Giovanni Francesco Grossi
He was born near Pescia in Tuscany, entered the papal chapel in 1675, and later sang at Venice. He derived his nickname of Siface from his impersonation of that character in Cavalli's opera, Scipione affricano. It has generally been said that he appeared as Siface in Alessandro Scarlatti's Mitridate, but the confusion is due to his having sung the part of Mitridate in Scarlatti's Pompeo at Naples in 1683.
In 1687, he was sent to London by the duke of Modena, to become a member of the chapel of James II. He probably did much for the introduction of Italian music into England, but soon left the country on account of the climate. He was murdered in 1697 on the road between Bologna and Ferrara, by the agents of a nobleman with whose wife he had a liaison.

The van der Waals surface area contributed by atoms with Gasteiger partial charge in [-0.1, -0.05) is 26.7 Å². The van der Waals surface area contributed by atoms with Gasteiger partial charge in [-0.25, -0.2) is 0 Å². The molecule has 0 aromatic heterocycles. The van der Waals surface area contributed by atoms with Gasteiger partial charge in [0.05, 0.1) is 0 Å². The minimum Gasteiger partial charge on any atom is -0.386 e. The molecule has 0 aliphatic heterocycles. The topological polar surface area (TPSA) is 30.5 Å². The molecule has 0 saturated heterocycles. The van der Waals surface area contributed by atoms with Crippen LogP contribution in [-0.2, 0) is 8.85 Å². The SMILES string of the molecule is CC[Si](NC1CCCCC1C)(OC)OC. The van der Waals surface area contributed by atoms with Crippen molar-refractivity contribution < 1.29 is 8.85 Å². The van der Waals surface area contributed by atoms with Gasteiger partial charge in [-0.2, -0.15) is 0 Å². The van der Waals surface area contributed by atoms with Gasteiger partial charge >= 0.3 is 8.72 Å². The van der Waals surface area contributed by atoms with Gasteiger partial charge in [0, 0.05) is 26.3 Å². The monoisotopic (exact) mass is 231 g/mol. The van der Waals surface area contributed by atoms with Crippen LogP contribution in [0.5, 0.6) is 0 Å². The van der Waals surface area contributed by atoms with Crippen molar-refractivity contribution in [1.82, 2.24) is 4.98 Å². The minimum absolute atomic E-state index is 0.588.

||This article includes a list of references, related reading or external links, but its sources remain unclear because it lacks inline citations. (February 2014)|
- This article incorporates text from a publication now in the public domain: Chisholm, Hugh, ed. (1911). "Grossi, Giovanni Francesco". Encyclopædia Britannica (11th ed.). Cambridge University Press. This work in turn cites:
- Corrado Ricci, Vita Barocca (Milan, 1904).